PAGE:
— The Cathedral Church of York - Bell's Cathedrals: A Description of Its Fabric and A Brief - History of the Archi-Episcopal See • A. Clutton-Brock

... Clark arrived on the scene with his little band of Virginian volunteers (May, 1778), en route to capture the Northwest for the State of Virginia, he found naught but a savage-haunted wilderness. His log fort on Corn Island, in the midst of the rapids, served as a base of military operations, and was the nucleus of American settlement, although later the inhabitants moved to ...
— Afloat on the Ohio - An Historical Pilgrimage of a Thousand Miles in a Skiff, from Redstone to Cairo • Reuben Gold Thwaites

... displeasure at the thought that she should now belong to another man. After the ten years since they had separated was she still so "awfully splendid?" he wondered, had she kept her figure, which was long, athletic, with a military carriage, and did she still wear her hair in the fashion of a German omelette? "Thank heaven I'm well out of it at any rate," he commented with feeling. "That comes of a man's marrying before he's twenty-five. He's turned cynic before he gets ...
— The Wheel of Life • Ellen Anderson Gholson Glasgow

... steaming in the heat of brilliantly lighted beer-halls seemed to make my question preposterous. The spirit of the German people was essentially peaceful and democratic. Surely the weight of all this middle-class common sense would save them from any criminal adventures proposed by a military caste rattling its sabre on state occasions? So I came back with a conflict ...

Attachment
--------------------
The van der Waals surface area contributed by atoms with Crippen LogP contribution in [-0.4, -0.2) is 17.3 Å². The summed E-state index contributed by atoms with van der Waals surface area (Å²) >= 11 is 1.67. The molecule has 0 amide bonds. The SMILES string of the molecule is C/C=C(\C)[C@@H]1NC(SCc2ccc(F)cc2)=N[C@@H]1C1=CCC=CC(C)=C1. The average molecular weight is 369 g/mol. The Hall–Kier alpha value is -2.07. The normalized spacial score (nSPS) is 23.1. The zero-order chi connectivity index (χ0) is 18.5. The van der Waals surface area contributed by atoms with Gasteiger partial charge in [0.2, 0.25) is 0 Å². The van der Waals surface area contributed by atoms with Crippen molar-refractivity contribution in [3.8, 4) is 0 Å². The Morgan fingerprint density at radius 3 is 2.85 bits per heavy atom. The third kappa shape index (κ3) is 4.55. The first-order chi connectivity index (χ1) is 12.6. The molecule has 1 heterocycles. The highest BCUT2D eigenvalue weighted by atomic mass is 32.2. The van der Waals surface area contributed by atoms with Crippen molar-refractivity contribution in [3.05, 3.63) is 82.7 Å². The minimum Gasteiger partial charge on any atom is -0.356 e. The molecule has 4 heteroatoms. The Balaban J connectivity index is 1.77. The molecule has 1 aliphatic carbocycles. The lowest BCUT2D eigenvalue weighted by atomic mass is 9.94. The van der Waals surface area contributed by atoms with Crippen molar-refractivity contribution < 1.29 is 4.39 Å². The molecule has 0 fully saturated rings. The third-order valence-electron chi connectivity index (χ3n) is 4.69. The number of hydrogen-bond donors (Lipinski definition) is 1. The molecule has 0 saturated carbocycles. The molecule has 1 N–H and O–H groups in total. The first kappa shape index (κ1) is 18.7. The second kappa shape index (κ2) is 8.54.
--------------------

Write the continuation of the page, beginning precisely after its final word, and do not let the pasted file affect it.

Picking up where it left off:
— The Soul of the War • Philip Gibbs

... Architecture or Parker's Glossary of Gothic Architecture. If there has ever been a monastery in the parish, Dugdale's Monasticon should be consulted; and if there are any remains of a castle, Clark's Mediaeval Military Architecture in England will be useful. Prehistoric remains, such as barrows, earthworks, pit dwellings, and caves should be described; also any Roman roads and villas; the flora and fauna of the neighbourhood, geology, ...
— English Villages • P. H. Ditchfield

... companion in all athletic contests, in the reading of books and the consideration of authors, and in the discussion of politics and public affairs. Many of these letters, notably those on the relative merits of civil and military careers, and the proper proportions of sport and study, are valuable guides for youth in all ranks of life. The strong, vigorous, exalted character of the writer stands revealed in these as in all the other letters, as well as the cheerful soul of the man which remained ...